The Antarctic

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    In January, 1773, Captain James Cook and his crew became the first men to cross the Antarctic Circle. In January, 1775, on his third voyage, Cook sailed past South Georgia and discovered the South Sandwich Islands two weeks later.

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     The Russian Fabian Gottlieb von Bellingshausen, was the first person to see the Antarctic continent, January 27, 1820. Nathanial Palmer, an American sealing captain and Edward Bransfield, a British naval officeralso have claims to being the first to see the continent.. Both Palmer and Bransfield mapped sections of the Antarctic peninsula.

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        James Clark Ross (1800-1862) sailed from Hobart, Tasmania, November 12, 1840. In January he passed through the ice pack and entered the sea now called by his name. At latitude 100 41 S he sighted land 100 miles south, blocking the course he expected to follow in his search for the South Magnetic Pole. On January 28 he sighted the active volcano which he named Erebus after one of his ships. After reaching a position of 78 4 S he returned to Tasmania on April 4, 1841 to avoid becoming ice-bound.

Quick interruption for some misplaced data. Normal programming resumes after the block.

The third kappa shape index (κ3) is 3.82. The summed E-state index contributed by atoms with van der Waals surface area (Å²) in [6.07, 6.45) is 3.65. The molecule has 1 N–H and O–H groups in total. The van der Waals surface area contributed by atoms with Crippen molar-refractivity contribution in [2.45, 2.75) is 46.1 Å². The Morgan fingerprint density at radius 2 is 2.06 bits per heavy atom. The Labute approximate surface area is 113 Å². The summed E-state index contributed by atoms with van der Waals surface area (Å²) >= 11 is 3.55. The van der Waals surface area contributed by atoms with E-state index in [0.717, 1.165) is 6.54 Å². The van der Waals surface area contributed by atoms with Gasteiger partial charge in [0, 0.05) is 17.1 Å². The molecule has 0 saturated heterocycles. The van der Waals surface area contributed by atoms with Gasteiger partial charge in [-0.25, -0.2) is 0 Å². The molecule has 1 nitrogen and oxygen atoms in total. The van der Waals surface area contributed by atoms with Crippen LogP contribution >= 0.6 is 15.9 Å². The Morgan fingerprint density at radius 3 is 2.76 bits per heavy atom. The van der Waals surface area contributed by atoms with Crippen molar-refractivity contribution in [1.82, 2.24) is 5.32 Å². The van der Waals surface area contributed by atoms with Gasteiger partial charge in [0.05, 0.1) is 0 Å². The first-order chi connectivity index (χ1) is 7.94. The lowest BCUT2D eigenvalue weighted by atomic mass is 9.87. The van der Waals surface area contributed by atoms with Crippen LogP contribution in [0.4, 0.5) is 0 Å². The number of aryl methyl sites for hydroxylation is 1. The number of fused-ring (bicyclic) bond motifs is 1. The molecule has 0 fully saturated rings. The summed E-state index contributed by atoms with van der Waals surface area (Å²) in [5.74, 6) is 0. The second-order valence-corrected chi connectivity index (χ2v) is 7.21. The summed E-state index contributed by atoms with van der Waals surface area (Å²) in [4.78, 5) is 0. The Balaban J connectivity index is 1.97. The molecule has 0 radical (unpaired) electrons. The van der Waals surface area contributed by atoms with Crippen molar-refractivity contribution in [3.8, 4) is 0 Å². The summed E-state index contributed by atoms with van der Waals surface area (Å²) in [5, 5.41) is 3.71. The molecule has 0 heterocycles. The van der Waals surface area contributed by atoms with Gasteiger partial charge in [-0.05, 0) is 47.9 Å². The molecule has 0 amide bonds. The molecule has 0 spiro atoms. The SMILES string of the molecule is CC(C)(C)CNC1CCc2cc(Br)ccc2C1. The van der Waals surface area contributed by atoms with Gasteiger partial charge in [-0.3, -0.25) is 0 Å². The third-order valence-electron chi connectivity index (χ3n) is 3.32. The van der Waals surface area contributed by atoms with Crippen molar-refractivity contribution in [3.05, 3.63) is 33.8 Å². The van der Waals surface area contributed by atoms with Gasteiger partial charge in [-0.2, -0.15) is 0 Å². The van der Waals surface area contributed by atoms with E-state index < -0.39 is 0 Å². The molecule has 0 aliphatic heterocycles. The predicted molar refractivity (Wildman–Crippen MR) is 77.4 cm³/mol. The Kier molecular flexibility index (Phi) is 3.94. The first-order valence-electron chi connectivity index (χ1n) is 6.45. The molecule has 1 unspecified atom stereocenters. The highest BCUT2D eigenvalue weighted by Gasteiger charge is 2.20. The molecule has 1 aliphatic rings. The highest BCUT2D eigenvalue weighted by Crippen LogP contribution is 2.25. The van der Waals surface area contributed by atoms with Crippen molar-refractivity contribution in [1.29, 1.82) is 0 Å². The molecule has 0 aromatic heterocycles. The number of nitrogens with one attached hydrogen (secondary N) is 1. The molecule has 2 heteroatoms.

The House of Commons ordered the publication of his chart of the voyage on September 6, 1841. This chart was adapted for the background of the stamp honoring Ross. The entire course of his outbound voyage is shown, but only a part of the return route.

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 Roald Amundsen, a Norwegian, and four team members reached the South Pole on December 14, 1911. They discovered a new route which took only 57 days.

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